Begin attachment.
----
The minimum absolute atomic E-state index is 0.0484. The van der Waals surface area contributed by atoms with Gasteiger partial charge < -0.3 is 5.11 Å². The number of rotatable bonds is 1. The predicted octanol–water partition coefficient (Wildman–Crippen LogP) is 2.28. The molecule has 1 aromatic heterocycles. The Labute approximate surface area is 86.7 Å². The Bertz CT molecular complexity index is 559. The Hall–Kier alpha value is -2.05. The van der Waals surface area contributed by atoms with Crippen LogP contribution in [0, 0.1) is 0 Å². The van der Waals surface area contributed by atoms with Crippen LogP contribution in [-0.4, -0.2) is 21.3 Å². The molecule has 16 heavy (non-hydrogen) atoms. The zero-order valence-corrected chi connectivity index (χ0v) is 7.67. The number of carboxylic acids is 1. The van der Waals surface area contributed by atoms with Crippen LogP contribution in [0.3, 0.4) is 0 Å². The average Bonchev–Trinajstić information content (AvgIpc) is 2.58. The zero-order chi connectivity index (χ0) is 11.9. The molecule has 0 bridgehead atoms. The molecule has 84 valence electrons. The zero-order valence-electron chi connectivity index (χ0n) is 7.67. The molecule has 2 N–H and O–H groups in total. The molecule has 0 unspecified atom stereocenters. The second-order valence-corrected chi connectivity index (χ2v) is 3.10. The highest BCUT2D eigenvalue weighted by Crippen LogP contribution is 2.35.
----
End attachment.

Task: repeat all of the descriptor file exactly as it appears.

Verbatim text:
The minimum absolute atomic E-state index is 0.0484. The van der Waals surface area contributed by atoms with Gasteiger partial charge < -0.3 is 5.11 Å². The number of rotatable bonds is 1. The predicted octanol–water partition coefficient (Wildman–Crippen LogP) is 2.28. The molecule has 1 aromatic heterocycles. The Labute approximate surface area is 86.7 Å². The Bertz CT molecular complexity index is 559. The Hall–Kier alpha value is -2.05. The van der Waals surface area contributed by atoms with Crippen LogP contribution in [0, 0.1) is 0 Å². The van der Waals surface area contributed by atoms with Crippen LogP contribution in [-0.4, -0.2) is 21.3 Å². The molecule has 16 heavy (non-hydrogen) atoms. The zero-order valence-corrected chi connectivity index (χ0v) is 7.67. The number of carboxylic acids is 1. The van der Waals surface area contributed by atoms with Crippen LogP contribution in [0.3, 0.4) is 0 Å². The average Bonchev–Trinajstić information content (AvgIpc) is 2.58. The zero-order chi connectivity index (χ0) is 11.9. The molecule has 0 bridgehead atoms. The molecule has 84 valence electrons. The zero-order valence-electron chi connectivity index (χ0n) is 7.67. The molecule has 2 N–H and O–H groups in total. The molecule has 0 unspecified atom stereocenters. The second-order valence-corrected chi connectivity index (χ2v) is 3.10. The highest BCUT2D eigenvalue weighted by Crippen LogP contribution is 2.35.